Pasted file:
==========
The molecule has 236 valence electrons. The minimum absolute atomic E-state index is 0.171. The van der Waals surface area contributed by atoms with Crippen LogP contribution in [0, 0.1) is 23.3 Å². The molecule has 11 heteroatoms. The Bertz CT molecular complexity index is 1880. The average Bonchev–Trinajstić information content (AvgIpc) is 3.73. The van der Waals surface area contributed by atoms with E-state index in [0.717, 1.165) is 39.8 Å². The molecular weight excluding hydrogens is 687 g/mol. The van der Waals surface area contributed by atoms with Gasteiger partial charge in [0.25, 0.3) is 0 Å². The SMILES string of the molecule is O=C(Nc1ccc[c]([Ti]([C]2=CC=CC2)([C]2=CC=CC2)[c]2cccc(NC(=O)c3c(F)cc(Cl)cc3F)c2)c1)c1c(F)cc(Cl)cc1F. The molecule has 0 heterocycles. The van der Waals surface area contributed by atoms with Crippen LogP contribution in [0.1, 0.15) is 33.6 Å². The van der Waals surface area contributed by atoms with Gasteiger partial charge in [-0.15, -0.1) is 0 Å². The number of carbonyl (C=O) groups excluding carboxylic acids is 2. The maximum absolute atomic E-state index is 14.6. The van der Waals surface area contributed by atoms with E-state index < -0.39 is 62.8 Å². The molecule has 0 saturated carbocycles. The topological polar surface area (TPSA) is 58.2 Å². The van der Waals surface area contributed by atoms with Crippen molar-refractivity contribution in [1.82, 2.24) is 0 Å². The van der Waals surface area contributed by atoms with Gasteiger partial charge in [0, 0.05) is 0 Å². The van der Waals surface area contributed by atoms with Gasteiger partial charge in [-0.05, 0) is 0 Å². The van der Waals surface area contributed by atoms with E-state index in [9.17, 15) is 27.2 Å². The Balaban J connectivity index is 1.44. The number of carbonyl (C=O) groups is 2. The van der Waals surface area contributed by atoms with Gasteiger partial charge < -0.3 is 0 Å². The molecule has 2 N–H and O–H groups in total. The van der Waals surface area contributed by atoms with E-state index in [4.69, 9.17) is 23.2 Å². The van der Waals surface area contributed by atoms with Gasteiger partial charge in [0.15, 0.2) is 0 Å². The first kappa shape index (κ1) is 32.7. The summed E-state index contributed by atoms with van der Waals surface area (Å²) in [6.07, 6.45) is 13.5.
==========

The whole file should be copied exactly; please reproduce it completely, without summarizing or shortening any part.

The molecule has 236 valence electrons. The minimum absolute atomic E-state index is 0.171. The van der Waals surface area contributed by atoms with Crippen LogP contribution in [0, 0.1) is 23.3 Å². The molecule has 11 heteroatoms. The Bertz CT molecular complexity index is 1880. The average Bonchev–Trinajstić information content (AvgIpc) is 3.73. The van der Waals surface area contributed by atoms with E-state index in [0.717, 1.165) is 39.8 Å². The molecular weight excluding hydrogens is 687 g/mol. The van der Waals surface area contributed by atoms with Gasteiger partial charge in [0.25, 0.3) is 0 Å². The SMILES string of the molecule is O=C(Nc1ccc[c]([Ti]([C]2=CC=CC2)([C]2=CC=CC2)[c]2cccc(NC(=O)c3c(F)cc(Cl)cc3F)c2)c1)c1c(F)cc(Cl)cc1F. The molecule has 0 heterocycles. The van der Waals surface area contributed by atoms with Crippen LogP contribution in [0.1, 0.15) is 33.6 Å². The van der Waals surface area contributed by atoms with Gasteiger partial charge in [-0.15, -0.1) is 0 Å². The number of carbonyl (C=O) groups excluding carboxylic acids is 2. The maximum absolute atomic E-state index is 14.6. The van der Waals surface area contributed by atoms with E-state index < -0.39 is 62.8 Å². The molecule has 0 saturated carbocycles. The topological polar surface area (TPSA) is 58.2 Å². The van der Waals surface area contributed by atoms with Crippen molar-refractivity contribution in [1.82, 2.24) is 0 Å². The van der Waals surface area contributed by atoms with Gasteiger partial charge in [0, 0.05) is 0 Å². The van der Waals surface area contributed by atoms with Gasteiger partial charge in [-0.05, 0) is 0 Å². The van der Waals surface area contributed by atoms with E-state index in [9.17, 15) is 27.2 Å². The Balaban J connectivity index is 1.44. The number of carbonyl (C=O) groups is 2. The van der Waals surface area contributed by atoms with Gasteiger partial charge < -0.3 is 0 Å². The molecule has 2 N–H and O–H groups in total. The van der Waals surface area contributed by atoms with E-state index in [4.69, 9.17) is 23.2 Å². The van der Waals surface area contributed by atoms with Gasteiger partial charge in [0.15, 0.2) is 0 Å². The first kappa shape index (κ1) is 32.7. The summed E-state index contributed by atoms with van der Waals surface area (Å²) in [6.07, 6.45) is 13.5.